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Arts and Letters

Fearless Freddie.

“In his book ‘Looking at the Dance’ (1949), the critic Edwin Denby wrote that Mr. Franklin’s dancing ‘always makes perfect sense; like a true artist, he is completely at the service of the role he takes, and his straight delight in dancing, his forthright presence and openhearted nature give his version of the great classic roles a lyric grace that is fresh and sweet.’ In her book ‘Dance to the Piper’ (1952), Agnes de Mille described him as ‘strong as a mustang, as sudden, as direct and as inexhaustible.'”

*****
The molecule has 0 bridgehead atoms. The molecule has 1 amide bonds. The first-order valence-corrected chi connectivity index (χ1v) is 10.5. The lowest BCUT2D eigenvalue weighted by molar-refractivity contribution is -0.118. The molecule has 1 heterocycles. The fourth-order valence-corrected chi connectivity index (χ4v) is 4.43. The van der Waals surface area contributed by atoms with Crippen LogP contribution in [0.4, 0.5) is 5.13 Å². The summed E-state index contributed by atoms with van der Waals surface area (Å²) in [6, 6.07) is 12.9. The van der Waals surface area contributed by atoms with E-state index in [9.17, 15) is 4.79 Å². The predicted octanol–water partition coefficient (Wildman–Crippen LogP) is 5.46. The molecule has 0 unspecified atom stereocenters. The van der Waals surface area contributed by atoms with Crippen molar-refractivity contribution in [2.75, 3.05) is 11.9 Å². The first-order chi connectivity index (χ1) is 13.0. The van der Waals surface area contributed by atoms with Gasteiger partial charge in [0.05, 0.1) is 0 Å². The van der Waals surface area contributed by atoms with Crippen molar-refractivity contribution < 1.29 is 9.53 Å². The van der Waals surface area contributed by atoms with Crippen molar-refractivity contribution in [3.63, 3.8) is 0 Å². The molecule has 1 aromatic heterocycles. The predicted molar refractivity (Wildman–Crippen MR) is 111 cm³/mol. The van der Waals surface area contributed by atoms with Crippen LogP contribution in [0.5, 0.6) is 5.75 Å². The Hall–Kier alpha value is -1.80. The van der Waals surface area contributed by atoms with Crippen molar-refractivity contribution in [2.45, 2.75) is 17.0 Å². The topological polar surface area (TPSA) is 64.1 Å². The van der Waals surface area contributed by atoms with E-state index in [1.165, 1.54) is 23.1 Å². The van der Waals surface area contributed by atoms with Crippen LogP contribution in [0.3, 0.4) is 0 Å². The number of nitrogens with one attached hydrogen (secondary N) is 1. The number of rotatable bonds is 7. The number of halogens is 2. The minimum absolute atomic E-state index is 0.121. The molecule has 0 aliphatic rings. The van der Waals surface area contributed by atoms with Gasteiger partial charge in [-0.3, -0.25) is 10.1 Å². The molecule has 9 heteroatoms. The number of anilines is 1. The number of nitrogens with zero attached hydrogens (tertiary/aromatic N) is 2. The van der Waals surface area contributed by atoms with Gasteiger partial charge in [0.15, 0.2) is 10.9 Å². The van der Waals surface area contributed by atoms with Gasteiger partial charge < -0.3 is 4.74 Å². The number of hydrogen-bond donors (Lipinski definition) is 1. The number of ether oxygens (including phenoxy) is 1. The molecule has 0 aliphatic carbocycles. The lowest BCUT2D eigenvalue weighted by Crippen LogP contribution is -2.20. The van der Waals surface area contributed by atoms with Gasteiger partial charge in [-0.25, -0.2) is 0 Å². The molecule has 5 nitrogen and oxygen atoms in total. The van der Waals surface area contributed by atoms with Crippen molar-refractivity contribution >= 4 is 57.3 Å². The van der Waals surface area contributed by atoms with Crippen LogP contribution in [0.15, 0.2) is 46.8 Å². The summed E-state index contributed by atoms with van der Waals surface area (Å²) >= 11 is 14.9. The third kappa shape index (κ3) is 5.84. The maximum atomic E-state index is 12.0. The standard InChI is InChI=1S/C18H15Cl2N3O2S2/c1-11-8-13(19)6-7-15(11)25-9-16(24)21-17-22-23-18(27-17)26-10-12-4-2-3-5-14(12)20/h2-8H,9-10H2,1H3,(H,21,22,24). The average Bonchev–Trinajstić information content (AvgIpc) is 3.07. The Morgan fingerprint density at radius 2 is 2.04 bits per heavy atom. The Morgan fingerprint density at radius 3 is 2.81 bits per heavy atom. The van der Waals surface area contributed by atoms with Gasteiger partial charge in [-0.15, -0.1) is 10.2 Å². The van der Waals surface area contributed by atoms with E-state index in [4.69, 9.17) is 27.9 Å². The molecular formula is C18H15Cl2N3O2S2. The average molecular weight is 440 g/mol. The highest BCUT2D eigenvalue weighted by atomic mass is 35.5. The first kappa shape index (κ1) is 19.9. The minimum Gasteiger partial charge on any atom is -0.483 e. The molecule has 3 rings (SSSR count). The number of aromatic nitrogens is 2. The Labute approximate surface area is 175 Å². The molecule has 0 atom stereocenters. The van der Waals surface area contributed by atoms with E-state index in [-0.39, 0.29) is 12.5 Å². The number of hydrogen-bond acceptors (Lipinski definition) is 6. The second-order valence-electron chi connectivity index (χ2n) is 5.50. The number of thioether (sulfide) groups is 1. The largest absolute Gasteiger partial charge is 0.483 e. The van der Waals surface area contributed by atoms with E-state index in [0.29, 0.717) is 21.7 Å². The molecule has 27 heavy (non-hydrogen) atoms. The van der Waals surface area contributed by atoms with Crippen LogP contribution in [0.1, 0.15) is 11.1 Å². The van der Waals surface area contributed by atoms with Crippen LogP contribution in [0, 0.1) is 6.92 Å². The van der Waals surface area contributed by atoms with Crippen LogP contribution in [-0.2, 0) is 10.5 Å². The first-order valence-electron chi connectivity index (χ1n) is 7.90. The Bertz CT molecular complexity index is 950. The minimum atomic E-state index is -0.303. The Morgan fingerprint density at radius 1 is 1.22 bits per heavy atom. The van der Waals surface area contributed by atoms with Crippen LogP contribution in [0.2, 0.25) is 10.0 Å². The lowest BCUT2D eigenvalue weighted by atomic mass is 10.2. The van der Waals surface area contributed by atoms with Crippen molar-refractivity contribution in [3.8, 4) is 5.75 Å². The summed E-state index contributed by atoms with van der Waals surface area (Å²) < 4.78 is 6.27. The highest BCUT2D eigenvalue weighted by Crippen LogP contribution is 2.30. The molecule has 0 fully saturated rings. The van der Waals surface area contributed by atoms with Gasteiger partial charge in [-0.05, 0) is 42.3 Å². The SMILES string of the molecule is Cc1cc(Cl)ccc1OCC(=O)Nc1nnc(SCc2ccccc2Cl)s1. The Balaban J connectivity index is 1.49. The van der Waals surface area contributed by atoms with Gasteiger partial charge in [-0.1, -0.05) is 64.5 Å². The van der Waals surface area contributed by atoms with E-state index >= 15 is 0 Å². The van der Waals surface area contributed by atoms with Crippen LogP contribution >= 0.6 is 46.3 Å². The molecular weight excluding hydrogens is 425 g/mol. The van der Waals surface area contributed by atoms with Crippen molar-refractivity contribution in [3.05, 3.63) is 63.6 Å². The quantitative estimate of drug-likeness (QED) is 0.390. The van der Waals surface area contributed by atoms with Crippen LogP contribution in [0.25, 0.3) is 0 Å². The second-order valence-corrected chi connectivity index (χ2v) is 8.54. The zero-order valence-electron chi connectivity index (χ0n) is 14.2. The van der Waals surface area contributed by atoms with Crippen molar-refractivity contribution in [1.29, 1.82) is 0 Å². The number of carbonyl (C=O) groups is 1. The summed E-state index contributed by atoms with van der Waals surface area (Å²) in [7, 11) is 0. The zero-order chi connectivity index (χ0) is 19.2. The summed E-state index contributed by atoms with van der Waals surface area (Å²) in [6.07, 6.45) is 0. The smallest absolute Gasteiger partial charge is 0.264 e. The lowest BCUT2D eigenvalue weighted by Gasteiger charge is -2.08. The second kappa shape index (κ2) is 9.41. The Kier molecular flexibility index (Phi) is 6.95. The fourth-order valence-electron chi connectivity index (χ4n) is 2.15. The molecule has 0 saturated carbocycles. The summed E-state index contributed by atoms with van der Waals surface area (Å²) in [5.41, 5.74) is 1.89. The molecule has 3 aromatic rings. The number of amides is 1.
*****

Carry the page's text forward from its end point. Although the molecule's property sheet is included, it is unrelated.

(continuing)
He passed in May but I found out this week via my sister’s new Twitter feed: Frederic Franklin, 1914-2013. Up until very recently, you could still Franklin on the ABT stage, as the priest in Romeo and Juliet and similar roles. For Gill as for many other contemporary dancers who got to know him, he was a living link to an earlier generation of ballet. And, if you’ve seen the splendid documentary Ballets Russes, he was a lively and engaging wit as well, with a long life of stories to tell. RIP.

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